Evaluating Your Property Manager The Litmus Test for Performance

Whether you're an executive of a multinational corporation or a cashier at the local supermarket, you probably receive a performance evaluation that assesses how well you're doing your job. Many property management companies may also do regular assessments of their employees’ performance. But when it comes to a board’s assessment of its manager, forget about annual performance reviews, it’s game on every month. 

“The best boards are the ones that trust the expertise of their chosen property manager,” says Christopher R. Berg, CMCA, AMS, PCAM, president of Independent Association Managers Inc., in Naperville. Every month when that manager shows up at a board meeting, something of a mini performance review happens on the spot. If a manager isn’t doing his or her job, the board will know it pretty quickly. 

Say that at a regular monthly meeting, your board gives 'Tony,' your building's property manager, a list of things that needs to get done by the next meeting. This list includes several repairs, financial reports to be written and submitted, and three estimates to be solicited for a capital improvement project that the board is contemplating. One month later, Tony sits down at the meeting with precious few of those items crossed off his list. He still hasn't addressed the necessary repairs, including one minor plumbing leak that, due to his neglect, has gotten worse and caused additional property damage.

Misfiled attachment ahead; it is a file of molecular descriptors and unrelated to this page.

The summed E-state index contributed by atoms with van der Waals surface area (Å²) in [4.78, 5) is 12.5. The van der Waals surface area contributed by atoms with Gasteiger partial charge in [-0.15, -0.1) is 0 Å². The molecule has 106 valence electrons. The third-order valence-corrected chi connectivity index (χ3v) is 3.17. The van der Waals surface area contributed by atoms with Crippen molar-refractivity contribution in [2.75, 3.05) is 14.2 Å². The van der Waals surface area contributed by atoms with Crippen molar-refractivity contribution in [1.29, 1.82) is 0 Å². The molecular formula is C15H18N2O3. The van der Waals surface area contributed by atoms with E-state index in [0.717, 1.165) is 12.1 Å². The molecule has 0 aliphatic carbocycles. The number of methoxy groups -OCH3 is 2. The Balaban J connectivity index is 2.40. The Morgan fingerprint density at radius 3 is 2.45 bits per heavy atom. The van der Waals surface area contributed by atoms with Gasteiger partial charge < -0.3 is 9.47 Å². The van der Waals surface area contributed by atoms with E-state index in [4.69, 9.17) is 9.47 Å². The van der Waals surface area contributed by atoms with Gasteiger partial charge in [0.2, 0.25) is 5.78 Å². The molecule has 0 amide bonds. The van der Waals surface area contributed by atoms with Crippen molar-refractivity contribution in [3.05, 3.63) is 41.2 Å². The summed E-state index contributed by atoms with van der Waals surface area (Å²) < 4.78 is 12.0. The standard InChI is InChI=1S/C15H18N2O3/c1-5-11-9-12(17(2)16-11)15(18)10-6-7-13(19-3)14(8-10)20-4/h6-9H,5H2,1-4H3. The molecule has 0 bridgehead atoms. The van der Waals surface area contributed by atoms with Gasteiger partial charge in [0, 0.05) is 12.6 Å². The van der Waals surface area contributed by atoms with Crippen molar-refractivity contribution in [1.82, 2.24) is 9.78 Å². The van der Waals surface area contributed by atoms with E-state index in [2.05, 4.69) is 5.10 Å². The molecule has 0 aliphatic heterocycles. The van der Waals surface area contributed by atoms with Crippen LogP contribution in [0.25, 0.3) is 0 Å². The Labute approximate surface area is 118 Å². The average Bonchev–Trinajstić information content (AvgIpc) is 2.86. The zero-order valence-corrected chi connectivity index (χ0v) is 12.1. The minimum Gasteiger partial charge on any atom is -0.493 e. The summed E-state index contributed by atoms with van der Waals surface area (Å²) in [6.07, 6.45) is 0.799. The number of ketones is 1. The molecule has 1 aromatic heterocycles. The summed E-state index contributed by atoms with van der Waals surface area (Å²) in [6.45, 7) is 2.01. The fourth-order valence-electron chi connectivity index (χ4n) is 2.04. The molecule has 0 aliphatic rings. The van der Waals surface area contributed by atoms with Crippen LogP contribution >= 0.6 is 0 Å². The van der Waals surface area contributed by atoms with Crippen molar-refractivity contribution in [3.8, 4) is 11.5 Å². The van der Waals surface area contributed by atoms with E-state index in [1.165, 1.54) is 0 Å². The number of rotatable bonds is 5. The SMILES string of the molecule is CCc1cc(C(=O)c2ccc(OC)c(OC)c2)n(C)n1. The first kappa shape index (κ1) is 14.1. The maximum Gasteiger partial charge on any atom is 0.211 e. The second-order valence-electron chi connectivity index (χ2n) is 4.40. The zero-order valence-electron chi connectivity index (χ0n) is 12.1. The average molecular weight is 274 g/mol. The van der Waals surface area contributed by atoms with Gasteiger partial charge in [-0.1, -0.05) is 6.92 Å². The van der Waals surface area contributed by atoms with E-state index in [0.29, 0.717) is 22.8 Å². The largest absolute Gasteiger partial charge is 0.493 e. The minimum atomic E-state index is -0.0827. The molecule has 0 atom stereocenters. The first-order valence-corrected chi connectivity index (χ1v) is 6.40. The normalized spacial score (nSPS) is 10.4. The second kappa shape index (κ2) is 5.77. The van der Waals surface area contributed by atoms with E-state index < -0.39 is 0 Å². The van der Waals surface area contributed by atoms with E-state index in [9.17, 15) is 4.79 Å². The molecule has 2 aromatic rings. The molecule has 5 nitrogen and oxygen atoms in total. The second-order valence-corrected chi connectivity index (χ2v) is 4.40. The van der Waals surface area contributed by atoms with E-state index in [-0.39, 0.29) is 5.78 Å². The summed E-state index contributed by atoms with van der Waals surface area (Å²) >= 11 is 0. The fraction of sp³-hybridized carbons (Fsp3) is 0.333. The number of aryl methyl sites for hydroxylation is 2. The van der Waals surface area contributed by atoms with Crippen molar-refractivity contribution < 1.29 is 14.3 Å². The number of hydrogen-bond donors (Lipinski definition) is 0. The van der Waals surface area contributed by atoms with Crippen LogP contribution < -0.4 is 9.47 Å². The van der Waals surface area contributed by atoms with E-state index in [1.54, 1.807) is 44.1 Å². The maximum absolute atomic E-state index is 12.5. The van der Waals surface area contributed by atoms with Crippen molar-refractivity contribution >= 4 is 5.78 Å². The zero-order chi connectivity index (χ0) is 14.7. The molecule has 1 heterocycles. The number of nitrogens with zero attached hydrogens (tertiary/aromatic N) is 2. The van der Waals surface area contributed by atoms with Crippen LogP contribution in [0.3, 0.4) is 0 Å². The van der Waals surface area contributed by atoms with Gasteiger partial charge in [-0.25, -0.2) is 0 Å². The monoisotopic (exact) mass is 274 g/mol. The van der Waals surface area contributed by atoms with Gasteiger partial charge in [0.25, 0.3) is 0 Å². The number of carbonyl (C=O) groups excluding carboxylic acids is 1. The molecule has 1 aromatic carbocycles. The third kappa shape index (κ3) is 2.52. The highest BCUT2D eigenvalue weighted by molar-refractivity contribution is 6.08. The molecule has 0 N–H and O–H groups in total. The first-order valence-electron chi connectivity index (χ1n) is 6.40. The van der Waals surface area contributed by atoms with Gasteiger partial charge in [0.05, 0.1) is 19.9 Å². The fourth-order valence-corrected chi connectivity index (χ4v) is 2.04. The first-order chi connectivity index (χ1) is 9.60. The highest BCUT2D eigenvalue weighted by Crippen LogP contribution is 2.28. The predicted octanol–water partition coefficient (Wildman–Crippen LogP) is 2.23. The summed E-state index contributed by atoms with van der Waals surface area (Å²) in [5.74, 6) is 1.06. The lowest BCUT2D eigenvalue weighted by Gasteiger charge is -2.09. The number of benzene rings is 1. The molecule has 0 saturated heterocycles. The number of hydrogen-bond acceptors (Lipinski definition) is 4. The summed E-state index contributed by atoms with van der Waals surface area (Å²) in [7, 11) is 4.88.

Of course, your board isn't happy—and now there are even more items to add to Tony’s ever-growing list. In this case, the board doesn’t need to wait a year to assess Tony’s performance. It’s clear that he’s not accomplishing his workload and is chronically behind. Your board may even decide that it's time to make a change, either to the manager themselves, or the entire management company. 

But is chucking the whole relationship and starting over from scratch always the best move to make? Constructive criticism of a manager’s performance can actually be a learning experience for all involved. Even Winston Churchill touted the benefits of criticism and performance by saying, “Criticism may not be agreeable, but it is necessary. It fulfills the same function as pain in the human body. It calls attention to an unhealthy state of things.”


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